We do not view our present circumstances as an occasion permitting or requiring civil disobedience and the rejection of pandemic restrictions. Regrettably, the Canadian Pacific District will immediately and publicly distance itself from any Alliance church that opens for in-person worship when not allowed or otherwise flaunts its non-compliance to restrictions or directives imposed by the Provincial Health Officer, Dr. Bonnie Henry.
We are very empathetic towards all who are currently under those restrictions and are suffering. We are very empathetic towards our pastors and church elders who are closely tuned to the destructive effects of a lack of corporate worship on many. These consequences are real and will be more fully appreciated when we are able to gather together again, can share our stories, and leaders can assess the damage done.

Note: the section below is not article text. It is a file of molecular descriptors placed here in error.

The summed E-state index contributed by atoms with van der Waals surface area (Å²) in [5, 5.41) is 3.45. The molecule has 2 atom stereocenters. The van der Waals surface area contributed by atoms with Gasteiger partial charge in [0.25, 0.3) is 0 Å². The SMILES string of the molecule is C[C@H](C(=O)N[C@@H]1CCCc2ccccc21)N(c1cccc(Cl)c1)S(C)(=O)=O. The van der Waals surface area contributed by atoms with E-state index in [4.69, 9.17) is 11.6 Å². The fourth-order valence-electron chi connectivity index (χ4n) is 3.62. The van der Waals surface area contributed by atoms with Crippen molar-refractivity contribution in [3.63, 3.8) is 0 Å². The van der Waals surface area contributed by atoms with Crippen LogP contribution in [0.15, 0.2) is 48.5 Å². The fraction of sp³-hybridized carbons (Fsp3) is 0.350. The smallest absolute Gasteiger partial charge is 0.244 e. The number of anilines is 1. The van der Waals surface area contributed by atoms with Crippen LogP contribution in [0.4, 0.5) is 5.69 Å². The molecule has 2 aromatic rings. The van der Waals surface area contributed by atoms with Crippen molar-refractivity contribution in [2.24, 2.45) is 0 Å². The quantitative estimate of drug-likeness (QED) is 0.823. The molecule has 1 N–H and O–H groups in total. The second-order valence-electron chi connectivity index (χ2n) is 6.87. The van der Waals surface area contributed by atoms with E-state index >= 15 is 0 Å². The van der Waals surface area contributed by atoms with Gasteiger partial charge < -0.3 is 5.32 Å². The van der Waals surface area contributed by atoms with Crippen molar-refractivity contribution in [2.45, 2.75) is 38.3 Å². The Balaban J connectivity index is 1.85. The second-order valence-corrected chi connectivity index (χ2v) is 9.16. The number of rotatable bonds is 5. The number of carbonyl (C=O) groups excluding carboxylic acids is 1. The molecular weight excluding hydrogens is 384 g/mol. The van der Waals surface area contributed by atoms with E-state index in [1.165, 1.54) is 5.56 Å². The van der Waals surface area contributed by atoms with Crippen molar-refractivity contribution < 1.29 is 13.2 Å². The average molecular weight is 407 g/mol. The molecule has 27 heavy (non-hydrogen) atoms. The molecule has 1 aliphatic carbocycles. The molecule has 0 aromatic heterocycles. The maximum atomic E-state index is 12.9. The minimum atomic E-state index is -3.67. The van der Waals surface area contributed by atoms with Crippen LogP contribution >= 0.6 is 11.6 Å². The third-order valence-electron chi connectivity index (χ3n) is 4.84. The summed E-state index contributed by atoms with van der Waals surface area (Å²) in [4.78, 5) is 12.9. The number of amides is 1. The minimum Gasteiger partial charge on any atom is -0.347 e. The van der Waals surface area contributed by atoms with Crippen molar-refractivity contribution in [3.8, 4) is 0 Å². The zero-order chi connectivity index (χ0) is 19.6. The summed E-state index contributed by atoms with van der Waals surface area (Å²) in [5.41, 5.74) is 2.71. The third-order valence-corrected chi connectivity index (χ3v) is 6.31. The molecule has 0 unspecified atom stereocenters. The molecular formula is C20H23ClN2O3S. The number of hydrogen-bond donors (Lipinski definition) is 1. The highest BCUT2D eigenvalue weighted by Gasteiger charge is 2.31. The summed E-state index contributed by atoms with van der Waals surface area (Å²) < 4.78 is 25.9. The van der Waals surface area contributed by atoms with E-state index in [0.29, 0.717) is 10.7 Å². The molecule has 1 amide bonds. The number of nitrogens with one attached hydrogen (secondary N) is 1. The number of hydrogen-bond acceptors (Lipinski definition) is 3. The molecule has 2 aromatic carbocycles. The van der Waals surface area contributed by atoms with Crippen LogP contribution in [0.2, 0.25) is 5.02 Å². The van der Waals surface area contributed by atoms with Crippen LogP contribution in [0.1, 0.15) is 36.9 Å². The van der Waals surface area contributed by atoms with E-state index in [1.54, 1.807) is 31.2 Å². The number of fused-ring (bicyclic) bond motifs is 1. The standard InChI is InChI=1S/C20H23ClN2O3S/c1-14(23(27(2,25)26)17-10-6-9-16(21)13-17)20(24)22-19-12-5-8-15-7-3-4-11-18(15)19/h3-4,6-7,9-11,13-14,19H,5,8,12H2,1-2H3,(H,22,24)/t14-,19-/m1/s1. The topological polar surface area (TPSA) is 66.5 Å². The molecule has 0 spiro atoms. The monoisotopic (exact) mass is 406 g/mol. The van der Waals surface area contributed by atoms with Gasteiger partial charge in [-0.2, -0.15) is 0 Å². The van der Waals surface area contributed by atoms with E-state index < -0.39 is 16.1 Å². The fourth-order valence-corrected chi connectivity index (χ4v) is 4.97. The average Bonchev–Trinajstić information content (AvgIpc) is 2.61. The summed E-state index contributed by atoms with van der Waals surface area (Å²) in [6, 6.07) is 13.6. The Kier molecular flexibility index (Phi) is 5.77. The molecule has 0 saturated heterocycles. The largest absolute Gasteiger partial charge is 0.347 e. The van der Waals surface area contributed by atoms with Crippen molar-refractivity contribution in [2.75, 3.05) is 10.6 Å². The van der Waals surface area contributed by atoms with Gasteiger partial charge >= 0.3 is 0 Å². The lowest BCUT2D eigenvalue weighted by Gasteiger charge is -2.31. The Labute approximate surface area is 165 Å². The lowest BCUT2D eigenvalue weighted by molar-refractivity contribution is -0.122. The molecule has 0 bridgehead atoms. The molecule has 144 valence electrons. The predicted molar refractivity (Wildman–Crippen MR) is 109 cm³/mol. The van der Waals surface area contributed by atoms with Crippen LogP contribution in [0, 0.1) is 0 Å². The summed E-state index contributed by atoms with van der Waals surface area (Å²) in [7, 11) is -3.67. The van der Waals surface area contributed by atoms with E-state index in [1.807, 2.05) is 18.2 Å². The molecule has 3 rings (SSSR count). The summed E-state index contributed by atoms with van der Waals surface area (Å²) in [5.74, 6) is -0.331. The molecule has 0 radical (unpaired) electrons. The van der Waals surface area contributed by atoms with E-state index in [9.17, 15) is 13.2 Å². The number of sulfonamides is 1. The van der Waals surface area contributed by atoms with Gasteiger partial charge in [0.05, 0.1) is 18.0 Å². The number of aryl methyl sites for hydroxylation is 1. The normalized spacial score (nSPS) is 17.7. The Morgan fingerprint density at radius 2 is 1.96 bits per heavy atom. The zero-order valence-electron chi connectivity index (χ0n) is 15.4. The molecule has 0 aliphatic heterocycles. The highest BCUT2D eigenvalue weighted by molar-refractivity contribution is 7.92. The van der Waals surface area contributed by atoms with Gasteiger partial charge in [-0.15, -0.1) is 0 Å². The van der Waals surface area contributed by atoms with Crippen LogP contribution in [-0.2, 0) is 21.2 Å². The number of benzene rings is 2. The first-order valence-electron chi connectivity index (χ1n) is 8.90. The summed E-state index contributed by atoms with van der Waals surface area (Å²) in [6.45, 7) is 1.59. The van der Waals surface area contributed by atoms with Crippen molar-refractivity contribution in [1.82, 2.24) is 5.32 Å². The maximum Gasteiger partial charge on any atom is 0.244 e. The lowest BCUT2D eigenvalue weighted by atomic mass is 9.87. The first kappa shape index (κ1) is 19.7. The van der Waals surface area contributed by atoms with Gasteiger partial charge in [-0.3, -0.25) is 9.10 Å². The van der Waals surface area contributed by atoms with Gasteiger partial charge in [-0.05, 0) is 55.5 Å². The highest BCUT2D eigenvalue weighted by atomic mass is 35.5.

Consequently, your District Office team has directed the majority of its energies in recent months to resourcing, supporting, encouraging, and strengthening our district pastors, elders, and churches in these burdensome circumstances.
My final words are directed to all who are suffering, perhaps feeling isolated and mourning the loss of in-person worship. Years ago, I was deeply affected by reading Herbert Lockyer’s wonderful little volume on the theology of suffering where he invokes a metaphor from the traditional craft of weaving fabric. He titled his book Dark Threads the Weaver Needs:
When the loom is silent and the shuttles cease to fly, then the Weaver will explain why the dark threads were as needful as the threads of gold and silver. As the skies continue dark and overcast, and shades of night obscure the light, may grace be ours ever to remember that the God who cannot err is able to make us perfect through suffering.